One would think that the Weddings/Celebrations pages of the New York Times could remain scandal-free, immune from any fabricators in the style of Jayson Blair or the Ananias of USA Today, Jack Kelley. But this editor's note in yesterday's Style section caught my eye:
A report on Feb. 15 about the wedding of [Bride] and [Groom] included an erroneous account of the bride's education, which she supplied.
Ms. [Bride], a child therapist, did not graduate from the University of Pennsylvania or receive a master's degree in occupational therapy or a Ph.D. in neuroscience from the University of Southern California. Though she attended Penn for a time, her bachelor's degree, in occupational therapy, is from U.S.C.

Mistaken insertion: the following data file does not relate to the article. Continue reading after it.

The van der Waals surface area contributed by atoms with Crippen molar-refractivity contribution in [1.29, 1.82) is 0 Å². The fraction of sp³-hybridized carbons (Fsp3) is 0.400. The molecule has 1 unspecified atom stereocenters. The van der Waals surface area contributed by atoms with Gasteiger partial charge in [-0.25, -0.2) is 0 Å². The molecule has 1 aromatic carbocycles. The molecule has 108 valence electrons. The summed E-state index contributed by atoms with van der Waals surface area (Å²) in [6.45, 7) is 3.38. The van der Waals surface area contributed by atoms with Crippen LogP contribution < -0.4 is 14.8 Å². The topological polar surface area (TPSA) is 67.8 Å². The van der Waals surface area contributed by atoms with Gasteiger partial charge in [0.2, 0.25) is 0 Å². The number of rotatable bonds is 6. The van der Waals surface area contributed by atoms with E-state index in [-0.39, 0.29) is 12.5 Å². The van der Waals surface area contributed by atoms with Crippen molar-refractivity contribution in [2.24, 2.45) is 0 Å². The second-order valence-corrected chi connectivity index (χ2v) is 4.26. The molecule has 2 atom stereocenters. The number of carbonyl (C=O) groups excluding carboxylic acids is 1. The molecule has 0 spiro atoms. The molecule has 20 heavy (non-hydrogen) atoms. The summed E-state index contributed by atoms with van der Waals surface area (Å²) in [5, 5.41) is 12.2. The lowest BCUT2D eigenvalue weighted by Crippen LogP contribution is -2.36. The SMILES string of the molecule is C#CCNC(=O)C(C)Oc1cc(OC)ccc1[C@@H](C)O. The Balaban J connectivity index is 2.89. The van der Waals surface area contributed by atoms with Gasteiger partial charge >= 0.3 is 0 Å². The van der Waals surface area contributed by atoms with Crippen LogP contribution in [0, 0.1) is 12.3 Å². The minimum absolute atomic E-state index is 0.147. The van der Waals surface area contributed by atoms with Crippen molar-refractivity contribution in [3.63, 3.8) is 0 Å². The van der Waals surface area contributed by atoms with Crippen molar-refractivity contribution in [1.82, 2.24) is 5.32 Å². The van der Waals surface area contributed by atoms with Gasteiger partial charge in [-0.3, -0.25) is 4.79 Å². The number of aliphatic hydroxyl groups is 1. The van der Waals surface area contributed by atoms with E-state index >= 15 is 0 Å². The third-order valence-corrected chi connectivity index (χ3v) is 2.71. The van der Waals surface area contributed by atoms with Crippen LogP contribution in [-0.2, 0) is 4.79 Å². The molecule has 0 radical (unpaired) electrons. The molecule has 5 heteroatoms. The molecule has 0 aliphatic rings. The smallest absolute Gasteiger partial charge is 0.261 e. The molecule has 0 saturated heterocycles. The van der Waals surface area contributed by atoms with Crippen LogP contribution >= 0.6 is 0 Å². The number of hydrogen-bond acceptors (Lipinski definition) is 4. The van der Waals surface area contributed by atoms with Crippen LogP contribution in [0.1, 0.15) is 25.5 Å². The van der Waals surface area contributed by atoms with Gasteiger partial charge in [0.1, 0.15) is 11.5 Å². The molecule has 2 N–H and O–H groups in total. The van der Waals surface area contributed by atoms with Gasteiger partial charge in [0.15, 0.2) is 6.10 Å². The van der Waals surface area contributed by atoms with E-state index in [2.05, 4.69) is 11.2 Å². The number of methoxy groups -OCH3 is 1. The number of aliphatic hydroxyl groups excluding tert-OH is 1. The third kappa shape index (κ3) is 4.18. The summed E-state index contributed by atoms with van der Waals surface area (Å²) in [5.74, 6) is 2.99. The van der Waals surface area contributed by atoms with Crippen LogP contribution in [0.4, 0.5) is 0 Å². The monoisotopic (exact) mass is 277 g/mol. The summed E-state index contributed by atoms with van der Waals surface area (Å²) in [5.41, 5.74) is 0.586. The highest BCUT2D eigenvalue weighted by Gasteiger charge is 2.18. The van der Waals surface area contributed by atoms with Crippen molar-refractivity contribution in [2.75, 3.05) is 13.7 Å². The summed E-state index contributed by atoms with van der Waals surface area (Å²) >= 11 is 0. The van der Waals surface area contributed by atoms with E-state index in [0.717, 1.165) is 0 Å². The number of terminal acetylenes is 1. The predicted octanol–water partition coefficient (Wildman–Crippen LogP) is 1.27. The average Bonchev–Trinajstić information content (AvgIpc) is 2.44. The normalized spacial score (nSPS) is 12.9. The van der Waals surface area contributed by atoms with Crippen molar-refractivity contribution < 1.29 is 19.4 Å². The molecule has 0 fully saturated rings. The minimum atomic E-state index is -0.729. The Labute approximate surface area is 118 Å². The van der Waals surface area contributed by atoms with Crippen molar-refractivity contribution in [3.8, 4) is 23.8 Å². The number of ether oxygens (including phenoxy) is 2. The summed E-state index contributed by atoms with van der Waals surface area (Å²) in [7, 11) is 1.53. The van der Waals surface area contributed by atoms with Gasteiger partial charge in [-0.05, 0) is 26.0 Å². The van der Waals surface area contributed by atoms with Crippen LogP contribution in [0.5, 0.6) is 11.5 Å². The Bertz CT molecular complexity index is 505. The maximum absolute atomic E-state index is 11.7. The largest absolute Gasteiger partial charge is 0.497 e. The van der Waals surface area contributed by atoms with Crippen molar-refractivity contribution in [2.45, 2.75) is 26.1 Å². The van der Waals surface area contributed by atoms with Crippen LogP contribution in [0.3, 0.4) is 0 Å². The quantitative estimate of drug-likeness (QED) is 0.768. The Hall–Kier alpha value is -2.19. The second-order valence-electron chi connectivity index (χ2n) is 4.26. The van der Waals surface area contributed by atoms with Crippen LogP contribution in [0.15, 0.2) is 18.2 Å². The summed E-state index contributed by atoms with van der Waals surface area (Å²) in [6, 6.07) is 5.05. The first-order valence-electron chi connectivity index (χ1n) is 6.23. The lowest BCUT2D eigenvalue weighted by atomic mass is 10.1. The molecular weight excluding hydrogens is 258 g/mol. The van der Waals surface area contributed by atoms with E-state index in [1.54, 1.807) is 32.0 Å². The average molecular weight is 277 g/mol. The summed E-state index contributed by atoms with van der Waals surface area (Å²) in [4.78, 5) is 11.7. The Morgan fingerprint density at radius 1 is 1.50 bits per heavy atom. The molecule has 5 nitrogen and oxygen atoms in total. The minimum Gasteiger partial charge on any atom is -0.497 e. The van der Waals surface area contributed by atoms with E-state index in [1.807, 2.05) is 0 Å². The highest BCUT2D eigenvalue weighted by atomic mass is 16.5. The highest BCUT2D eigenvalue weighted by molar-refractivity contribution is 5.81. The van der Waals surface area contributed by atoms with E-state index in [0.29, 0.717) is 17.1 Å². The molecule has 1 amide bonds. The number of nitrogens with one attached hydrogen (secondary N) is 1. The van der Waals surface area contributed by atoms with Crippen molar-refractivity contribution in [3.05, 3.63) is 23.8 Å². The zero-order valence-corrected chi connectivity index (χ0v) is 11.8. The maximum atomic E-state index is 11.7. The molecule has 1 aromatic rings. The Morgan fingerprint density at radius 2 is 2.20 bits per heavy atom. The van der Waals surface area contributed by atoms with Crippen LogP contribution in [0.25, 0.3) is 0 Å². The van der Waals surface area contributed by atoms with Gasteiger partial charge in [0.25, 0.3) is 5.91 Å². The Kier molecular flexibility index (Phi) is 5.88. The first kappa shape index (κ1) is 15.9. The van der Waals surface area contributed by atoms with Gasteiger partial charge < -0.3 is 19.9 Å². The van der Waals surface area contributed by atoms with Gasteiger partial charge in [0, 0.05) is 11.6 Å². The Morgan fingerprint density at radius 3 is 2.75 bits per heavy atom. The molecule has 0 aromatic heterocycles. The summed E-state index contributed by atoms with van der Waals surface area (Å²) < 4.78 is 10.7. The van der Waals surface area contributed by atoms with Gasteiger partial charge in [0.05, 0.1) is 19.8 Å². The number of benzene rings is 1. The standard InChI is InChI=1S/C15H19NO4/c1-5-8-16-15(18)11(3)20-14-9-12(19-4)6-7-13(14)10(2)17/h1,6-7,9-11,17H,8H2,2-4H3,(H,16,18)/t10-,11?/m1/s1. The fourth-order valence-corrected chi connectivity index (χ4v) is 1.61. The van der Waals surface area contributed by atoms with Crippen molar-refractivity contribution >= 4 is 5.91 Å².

The Times should have corroborated the credentials before publishing the report.
(I took out the couple's real names to protect the not-that-innocent.)
While the couple probably figured this would slip by the Times' fact checkers, did they really think no one would notice this fabrication? It's pretty bold to assign yourself a degree two levels above what you actually have and then, in effect, have your resume printed in one of the more popular sections of the Sunday paper.
I've written before about my suspicions about what qualifies a couple to have their wedding announced in the New York Times. Perhaps Ms. Bride thought she'd have a better chance of getting in if she were Dr. Bride. I wonder how many other people write complete whoppers in order to secure a spot in the venerated pages of the New York Times.
My head is spinning with questions about this, but one really gets me. Who ratted her out?Posted by The Groom at March 22, 2004 10:15 AM